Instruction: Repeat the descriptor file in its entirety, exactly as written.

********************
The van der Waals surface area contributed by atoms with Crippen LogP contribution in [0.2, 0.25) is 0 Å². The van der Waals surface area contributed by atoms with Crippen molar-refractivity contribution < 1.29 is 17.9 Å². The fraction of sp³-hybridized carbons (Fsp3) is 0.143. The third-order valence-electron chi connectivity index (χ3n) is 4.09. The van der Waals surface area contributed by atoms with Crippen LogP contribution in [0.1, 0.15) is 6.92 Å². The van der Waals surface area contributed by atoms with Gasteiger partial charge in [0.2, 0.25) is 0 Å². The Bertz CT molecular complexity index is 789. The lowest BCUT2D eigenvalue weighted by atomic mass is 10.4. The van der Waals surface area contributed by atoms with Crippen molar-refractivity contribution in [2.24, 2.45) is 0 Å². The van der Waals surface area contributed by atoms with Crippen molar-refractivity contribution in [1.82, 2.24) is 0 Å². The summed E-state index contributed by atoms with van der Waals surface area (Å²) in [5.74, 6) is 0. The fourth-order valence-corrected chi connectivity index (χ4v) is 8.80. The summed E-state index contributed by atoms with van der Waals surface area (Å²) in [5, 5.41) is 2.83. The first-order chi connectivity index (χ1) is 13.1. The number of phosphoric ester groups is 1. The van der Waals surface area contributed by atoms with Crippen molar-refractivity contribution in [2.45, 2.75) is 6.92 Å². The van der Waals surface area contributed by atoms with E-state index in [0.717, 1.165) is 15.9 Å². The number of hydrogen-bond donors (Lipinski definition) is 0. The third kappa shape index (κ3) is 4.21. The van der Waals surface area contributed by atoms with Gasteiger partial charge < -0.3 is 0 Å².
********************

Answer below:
The van der Waals surface area contributed by atoms with Crippen LogP contribution in [0.2, 0.25) is 0 Å². The van der Waals surface area contributed by atoms with Crippen molar-refractivity contribution < 1.29 is 17.9 Å². The fraction of sp³-hybridized carbons (Fsp3) is 0.143. The third-order valence-electron chi connectivity index (χ3n) is 4.09. The van der Waals surface area contributed by atoms with Crippen LogP contribution in [0.1, 0.15) is 6.92 Å². The van der Waals surface area contributed by atoms with Gasteiger partial charge in [0.2, 0.25) is 0 Å². The Bertz CT molecular complexity index is 789. The lowest BCUT2D eigenvalue weighted by atomic mass is 10.4. The van der Waals surface area contributed by atoms with Crippen molar-refractivity contribution in [2.24, 2.45) is 0 Å². The van der Waals surface area contributed by atoms with Crippen molar-refractivity contribution in [1.82, 2.24) is 0 Å². The summed E-state index contributed by atoms with van der Waals surface area (Å²) in [5.74, 6) is 0. The fourth-order valence-corrected chi connectivity index (χ4v) is 8.80. The summed E-state index contributed by atoms with van der Waals surface area (Å²) in [5, 5.41) is 2.83. The first-order chi connectivity index (χ1) is 13.1. The number of phosphoric ester groups is 1. The van der Waals surface area contributed by atoms with Crippen molar-refractivity contribution in [2.45, 2.75) is 6.92 Å². The van der Waals surface area contributed by atoms with E-state index in [0.717, 1.165) is 15.9 Å². The number of hydrogen-bond donors (Lipinski definition) is 0. The third kappa shape index (κ3) is 4.21. The van der Waals surface area contributed by atoms with Gasteiger partial charge < -0.3 is 0 Å².